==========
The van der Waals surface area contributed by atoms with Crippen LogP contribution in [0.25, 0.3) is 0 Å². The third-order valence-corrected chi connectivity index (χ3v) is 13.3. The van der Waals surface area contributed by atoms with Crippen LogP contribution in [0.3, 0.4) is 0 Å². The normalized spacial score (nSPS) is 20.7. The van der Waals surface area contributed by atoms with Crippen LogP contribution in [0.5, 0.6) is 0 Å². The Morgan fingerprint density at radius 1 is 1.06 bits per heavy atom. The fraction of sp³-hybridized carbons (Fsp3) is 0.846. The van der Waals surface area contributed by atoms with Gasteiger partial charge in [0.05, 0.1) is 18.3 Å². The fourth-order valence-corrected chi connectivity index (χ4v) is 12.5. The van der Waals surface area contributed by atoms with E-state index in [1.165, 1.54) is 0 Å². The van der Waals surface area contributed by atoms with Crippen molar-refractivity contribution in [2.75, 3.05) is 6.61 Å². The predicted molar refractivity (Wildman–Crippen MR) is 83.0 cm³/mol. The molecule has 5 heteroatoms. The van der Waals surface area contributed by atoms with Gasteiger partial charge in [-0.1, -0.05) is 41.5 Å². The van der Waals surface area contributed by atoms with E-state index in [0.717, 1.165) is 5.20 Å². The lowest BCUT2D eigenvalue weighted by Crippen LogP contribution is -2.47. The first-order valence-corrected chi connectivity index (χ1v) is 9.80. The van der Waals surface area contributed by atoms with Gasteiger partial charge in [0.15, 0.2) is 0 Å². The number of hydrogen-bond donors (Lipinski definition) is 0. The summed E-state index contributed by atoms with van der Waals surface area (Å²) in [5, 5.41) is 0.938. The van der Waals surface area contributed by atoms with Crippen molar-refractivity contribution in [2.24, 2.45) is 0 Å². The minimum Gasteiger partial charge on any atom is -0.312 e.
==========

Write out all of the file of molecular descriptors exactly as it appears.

The van der Waals surface area contributed by atoms with Crippen LogP contribution in [0.25, 0.3) is 0 Å². The third-order valence-corrected chi connectivity index (χ3v) is 13.3. The van der Waals surface area contributed by atoms with Crippen LogP contribution in [0.3, 0.4) is 0 Å². The normalized spacial score (nSPS) is 20.7. The van der Waals surface area contributed by atoms with Crippen LogP contribution in [0.5, 0.6) is 0 Å². The Morgan fingerprint density at radius 1 is 1.06 bits per heavy atom. The fraction of sp³-hybridized carbons (Fsp3) is 0.846. The van der Waals surface area contributed by atoms with Gasteiger partial charge in [0.05, 0.1) is 18.3 Å². The fourth-order valence-corrected chi connectivity index (χ4v) is 12.5. The van der Waals surface area contributed by atoms with E-state index in [1.165, 1.54) is 0 Å². The van der Waals surface area contributed by atoms with Crippen molar-refractivity contribution in [2.75, 3.05) is 6.61 Å². The predicted molar refractivity (Wildman–Crippen MR) is 83.0 cm³/mol. The molecule has 5 heteroatoms. The van der Waals surface area contributed by atoms with Gasteiger partial charge in [-0.1, -0.05) is 41.5 Å². The van der Waals surface area contributed by atoms with E-state index in [0.717, 1.165) is 5.20 Å². The lowest BCUT2D eigenvalue weighted by Crippen LogP contribution is -2.47. The first-order valence-corrected chi connectivity index (χ1v) is 9.80. The van der Waals surface area contributed by atoms with Gasteiger partial charge in [0.15, 0.2) is 0 Å². The number of hydrogen-bond donors (Lipinski definition) is 0. The summed E-state index contributed by atoms with van der Waals surface area (Å²) in [5, 5.41) is 0.938. The van der Waals surface area contributed by atoms with Crippen molar-refractivity contribution in [2.24, 2.45) is 0 Å². The minimum Gasteiger partial charge on any atom is -0.312 e.